Thank You Bloggers Who Like PrincipalsPage.com.


The Lucky Number 13.I have only been blogging for 9 months. It seems more like 8 ½ months; how time flies when I am wasting it.

When I started writing (or slopping down) the blog, I only knew one thing – you typed your thoughts or opinions. Seemed simple enough. I’ve taught keyboarding and have both thoughts and opinions, so how hard could it really be?

As I look back over these last few months, it hasn’t been too difficult. Luckily for me, I have very low expectations about the quality of my blogging (and I am proud to say I think my work has the potential to reach mediocrity … keep your fingers crossed me!).

Blogging for me is just jotting (typing, slopping… whatever) what has been rattling around my head for the past few days.

The real challenge in writing a blog is that I had never read one. Not a single blog. Why do I get the feeling that 27 people just said to themselves, “That explains why the quality of his blog has yet to rise to mediocrity.”?

Let me remind you; no one likes a hater. And if you continue with this type of attitude, I am going to have you to ask you to leave.

The truth is – I still don’t read very many blogs.

Occasionally, I will glance at one if someone has been kind enough to link to PrincipalsPage.com or the PrincipalsPage.com Blog (thank you Google Alerts).

My problem isn’t that I am anti-blog; I just don’t have the time.

Well, that’s a lie. I do have the time, I just prefer to spend my free time big-game hunting, recreating Civil War battles, collecting antique porcelain dolls (the ones sold on Home Shopping Network and their eyes follow you as you move around the room), painting (mostly in the style of impressionism), volunteering to read to the deaf, and translating the classics into Latin.

Alright, you caught me. Those are also lies.

I spend all of my free time mowing my yard or snacking. I really should do something positive for society; but I have a love/hate relationship with Oreos that takes up a good portion of my time. And since time is so precious, I don’t read as many blogs as I should.

I am still appreciative of the people who take the time to blog about far more serious educational issues than me.

So, I think it is important to stop (shut off the mower and put down the cookies) to recognize the blogs that are actually trying to contribute to the betterment of education.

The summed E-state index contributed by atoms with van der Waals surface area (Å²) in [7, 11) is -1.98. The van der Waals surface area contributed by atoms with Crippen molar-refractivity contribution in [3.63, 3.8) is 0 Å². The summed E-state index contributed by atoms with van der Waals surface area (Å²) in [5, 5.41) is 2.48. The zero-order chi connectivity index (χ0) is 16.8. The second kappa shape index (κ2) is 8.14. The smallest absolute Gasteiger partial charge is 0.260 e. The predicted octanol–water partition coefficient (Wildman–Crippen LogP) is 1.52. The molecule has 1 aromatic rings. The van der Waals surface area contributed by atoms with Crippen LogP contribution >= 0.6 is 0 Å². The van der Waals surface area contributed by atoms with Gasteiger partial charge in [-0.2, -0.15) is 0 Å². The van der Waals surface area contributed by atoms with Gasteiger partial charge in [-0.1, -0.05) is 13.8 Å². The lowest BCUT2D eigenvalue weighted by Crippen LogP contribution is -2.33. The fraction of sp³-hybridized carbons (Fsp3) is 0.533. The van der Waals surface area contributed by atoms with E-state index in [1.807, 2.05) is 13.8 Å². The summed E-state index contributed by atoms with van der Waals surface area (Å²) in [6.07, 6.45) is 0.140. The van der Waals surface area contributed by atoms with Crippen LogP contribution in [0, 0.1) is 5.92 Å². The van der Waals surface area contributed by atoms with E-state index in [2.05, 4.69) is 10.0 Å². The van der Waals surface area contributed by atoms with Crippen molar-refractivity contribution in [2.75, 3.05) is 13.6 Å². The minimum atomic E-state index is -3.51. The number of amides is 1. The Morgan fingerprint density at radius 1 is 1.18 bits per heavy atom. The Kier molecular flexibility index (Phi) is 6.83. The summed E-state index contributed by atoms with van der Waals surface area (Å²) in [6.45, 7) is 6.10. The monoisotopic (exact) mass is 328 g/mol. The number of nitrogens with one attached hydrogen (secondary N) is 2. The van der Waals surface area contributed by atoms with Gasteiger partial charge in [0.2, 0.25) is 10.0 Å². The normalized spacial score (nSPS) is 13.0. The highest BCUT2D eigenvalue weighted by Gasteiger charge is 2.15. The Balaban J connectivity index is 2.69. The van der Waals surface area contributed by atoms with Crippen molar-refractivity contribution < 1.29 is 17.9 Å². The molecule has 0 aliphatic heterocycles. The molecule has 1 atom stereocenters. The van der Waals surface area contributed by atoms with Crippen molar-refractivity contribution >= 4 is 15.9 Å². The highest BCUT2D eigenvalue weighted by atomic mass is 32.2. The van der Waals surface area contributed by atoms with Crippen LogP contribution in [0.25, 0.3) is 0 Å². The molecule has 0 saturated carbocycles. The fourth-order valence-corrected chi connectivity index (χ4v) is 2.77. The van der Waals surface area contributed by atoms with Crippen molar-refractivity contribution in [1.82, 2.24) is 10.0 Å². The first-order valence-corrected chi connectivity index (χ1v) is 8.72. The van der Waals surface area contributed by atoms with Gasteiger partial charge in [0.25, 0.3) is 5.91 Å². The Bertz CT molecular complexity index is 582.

They are all very good (the ones I have read) and they do have some things in common; they have all been kind enough to stop by my blog and leave a comment, or some have actually taken (or wasted) the time to mention PrincipalsPage.com in their blog.

All are unique and unlike me, they are actually trying to solve educational challenges and have ideas to make things better.

Please take a moment to visit the following list of blogs, but you are on your own; I have to go mow.

Keep in mind that I don’t know any of these people and have not been paid to list their blog (although I am open to bribes, no matter how small).

THE LUCKY 13 (or unlucky 13 if they prefer not to be associated with PrincipalsPage… they can be the judge).

The Essential Blog

Mr. Moses

Moving Forward

kwhobbes

PHSprincipalBlog

NJTechTeacher

Human Voices Wake Us

Out of My League

Not So Distant Future

Bircher’s Banter

Parental Guidance

Continuities

Successful Teaching

If you have any suggestions for blogs to visit or one worthy of being featured as Page 2’s Blog of the Week on PrincipalsPage.com, please send them to my assistant Carl Spackler at micsmith@principalspage.com.

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Travel Does Stink, but Alan November was Great.


Mr. Alan November.I survived my first business related travel experience. Barely. There were a couple of bumps in the road (get it… travel… bumps in the road… you don’t get this type of 5th grade humor just anywhere… well, maybe from a 5th grader), but for the most part the trip was okay.